Getting the tools to prevent animal abuse

MARTIN COUNTY, Fla. - Cadbury, one of 140 animals rescued from horrible conditions at a St. Lucie County animal sanctuary, was the guest of honor Wednesday at a workshop to tackle animal abuse at the Martin County Sheriff's Office.

Susan Hargreaves of the organization "Help Us Help Them" put together the event.

"All of the animal abuse investigators and the law enforcement that are dealing with these extra cases are getting the training that they need," said Hargreaves.

Sherry Schlueter was the featured speaker.  She is known in some circles as the first "animal cop".
She spent 30 years with the Broward County Sheriff's Office, and helped craft the first law on the books making certain animal cruelty cases felonies.

"Hoarding cases are particularly troublesome for law enforcement because there is perception that people are kind hearted and people have simply gotten in over their heads but there are some severe pathologies involved in true hoarding cases," said Schlueter, who now works with the South Florida Wildlife Center.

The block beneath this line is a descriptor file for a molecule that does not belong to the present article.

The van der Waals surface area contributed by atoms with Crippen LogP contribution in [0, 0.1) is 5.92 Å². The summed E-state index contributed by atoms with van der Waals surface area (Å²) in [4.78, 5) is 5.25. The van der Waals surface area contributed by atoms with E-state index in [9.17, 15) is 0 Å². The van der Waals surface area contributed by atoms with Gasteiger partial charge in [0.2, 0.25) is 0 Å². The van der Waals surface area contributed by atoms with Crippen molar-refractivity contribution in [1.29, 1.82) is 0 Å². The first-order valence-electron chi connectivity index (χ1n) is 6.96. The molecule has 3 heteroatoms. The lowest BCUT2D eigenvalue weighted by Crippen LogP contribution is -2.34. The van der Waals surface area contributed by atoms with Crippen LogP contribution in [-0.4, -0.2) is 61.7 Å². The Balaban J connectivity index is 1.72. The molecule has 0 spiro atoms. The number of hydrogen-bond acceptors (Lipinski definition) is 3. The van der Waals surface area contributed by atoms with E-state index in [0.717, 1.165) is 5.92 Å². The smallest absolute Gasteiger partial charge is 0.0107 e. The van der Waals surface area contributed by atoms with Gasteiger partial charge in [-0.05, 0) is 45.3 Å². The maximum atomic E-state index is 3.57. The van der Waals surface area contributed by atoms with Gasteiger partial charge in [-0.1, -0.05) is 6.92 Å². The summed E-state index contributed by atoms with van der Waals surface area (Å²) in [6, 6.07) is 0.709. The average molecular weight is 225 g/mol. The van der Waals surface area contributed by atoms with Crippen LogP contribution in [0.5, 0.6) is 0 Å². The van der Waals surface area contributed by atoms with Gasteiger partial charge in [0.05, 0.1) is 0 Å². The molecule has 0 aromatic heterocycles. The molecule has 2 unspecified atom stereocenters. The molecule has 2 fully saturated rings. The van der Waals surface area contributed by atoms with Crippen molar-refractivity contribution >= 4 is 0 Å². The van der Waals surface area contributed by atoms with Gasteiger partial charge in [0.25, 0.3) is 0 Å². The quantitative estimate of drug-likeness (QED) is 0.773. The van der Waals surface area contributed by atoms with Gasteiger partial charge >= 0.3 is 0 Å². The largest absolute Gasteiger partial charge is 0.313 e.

For Martin County Sheriff Robert Crowder, this is a personal issue.  He owns two large Bernese Mountain Dogs.  Max and Zip had the run of the office.

"I like more of the dogs I've met than the people I've met," laughed sheriff Crowder.

One thing the Sheriff pointed out was that with any case of animal abuse neglect, or cruelty, it could lead to something more serious.

"Many mass murderers, serial killers have started acting out in their youth torturing animals, being cruel to animals, just showing those negative tendacies," said the sheriff.

While that's only a minute percentage of animal abusers, the sheriff adds it's important for law enforcement to have the tools to protect our four-legged friends.

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